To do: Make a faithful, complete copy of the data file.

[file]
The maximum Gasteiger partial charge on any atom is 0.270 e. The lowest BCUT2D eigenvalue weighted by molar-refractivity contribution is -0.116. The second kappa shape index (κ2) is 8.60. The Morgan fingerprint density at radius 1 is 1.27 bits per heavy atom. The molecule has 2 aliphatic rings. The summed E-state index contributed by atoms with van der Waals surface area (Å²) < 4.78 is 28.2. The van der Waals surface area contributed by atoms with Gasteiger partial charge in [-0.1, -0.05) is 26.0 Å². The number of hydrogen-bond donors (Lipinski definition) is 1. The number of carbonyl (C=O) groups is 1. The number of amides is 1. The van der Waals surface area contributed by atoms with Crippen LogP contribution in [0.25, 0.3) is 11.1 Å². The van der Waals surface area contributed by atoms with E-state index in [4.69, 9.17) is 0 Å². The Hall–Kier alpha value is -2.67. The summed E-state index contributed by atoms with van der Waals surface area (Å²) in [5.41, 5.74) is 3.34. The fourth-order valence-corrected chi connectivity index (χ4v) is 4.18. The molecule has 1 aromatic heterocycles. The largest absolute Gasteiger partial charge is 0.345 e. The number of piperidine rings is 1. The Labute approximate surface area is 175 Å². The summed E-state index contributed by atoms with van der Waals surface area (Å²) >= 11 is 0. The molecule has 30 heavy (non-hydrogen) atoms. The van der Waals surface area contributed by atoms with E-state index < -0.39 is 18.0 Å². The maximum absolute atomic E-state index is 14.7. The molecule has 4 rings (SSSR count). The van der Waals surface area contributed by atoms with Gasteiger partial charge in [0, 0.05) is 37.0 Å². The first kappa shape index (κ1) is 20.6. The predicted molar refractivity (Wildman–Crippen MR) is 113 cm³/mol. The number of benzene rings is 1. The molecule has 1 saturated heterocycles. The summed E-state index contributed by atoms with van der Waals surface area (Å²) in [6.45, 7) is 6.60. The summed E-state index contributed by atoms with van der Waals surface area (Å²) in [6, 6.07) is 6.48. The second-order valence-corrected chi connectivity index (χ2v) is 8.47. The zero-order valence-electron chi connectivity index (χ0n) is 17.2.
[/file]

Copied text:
The maximum Gasteiger partial charge on any atom is 0.270 e. The lowest BCUT2D eigenvalue weighted by molar-refractivity contribution is -0.116. The second kappa shape index (κ2) is 8.60. The Morgan fingerprint density at radius 1 is 1.27 bits per heavy atom. The molecule has 2 aliphatic rings. The summed E-state index contributed by atoms with van der Waals surface area (Å²) < 4.78 is 28.2. The van der Waals surface area contributed by atoms with Gasteiger partial charge in [-0.1, -0.05) is 26.0 Å². The number of hydrogen-bond donors (Lipinski definition) is 1. The number of carbonyl (C=O) groups is 1. The number of amides is 1. The van der Waals surface area contributed by atoms with Crippen LogP contribution in [0.25, 0.3) is 11.1 Å². The van der Waals surface area contributed by atoms with E-state index in [4.69, 9.17) is 0 Å². The Hall–Kier alpha value is -2.67. The summed E-state index contributed by atoms with van der Waals surface area (Å²) in [5.41, 5.74) is 3.34. The fourth-order valence-corrected chi connectivity index (χ4v) is 4.18. The molecule has 1 aromatic heterocycles. The largest absolute Gasteiger partial charge is 0.345 e. The number of piperidine rings is 1. The Labute approximate surface area is 175 Å². The summed E-state index contributed by atoms with van der Waals surface area (Å²) >= 11 is 0. The molecule has 30 heavy (non-hydrogen) atoms. The van der Waals surface area contributed by atoms with E-state index < -0.39 is 18.0 Å². The maximum absolute atomic E-state index is 14.7. The molecule has 4 rings (SSSR count). The van der Waals surface area contributed by atoms with Gasteiger partial charge in [0, 0.05) is 37.0 Å². The first kappa shape index (κ1) is 20.6. The predicted molar refractivity (Wildman–Crippen MR) is 113 cm³/mol. The number of benzene rings is 1. The molecule has 1 saturated heterocycles. The summed E-state index contributed by atoms with van der Waals surface area (Å²) in [6.45, 7) is 6.60. The summed E-state index contributed by atoms with van der Waals surface area (Å²) in [6, 6.07) is 6.48. The second-order valence-corrected chi connectivity index (χ2v) is 8.47. The zero-order valence-electron chi connectivity index (χ0n) is 17.2.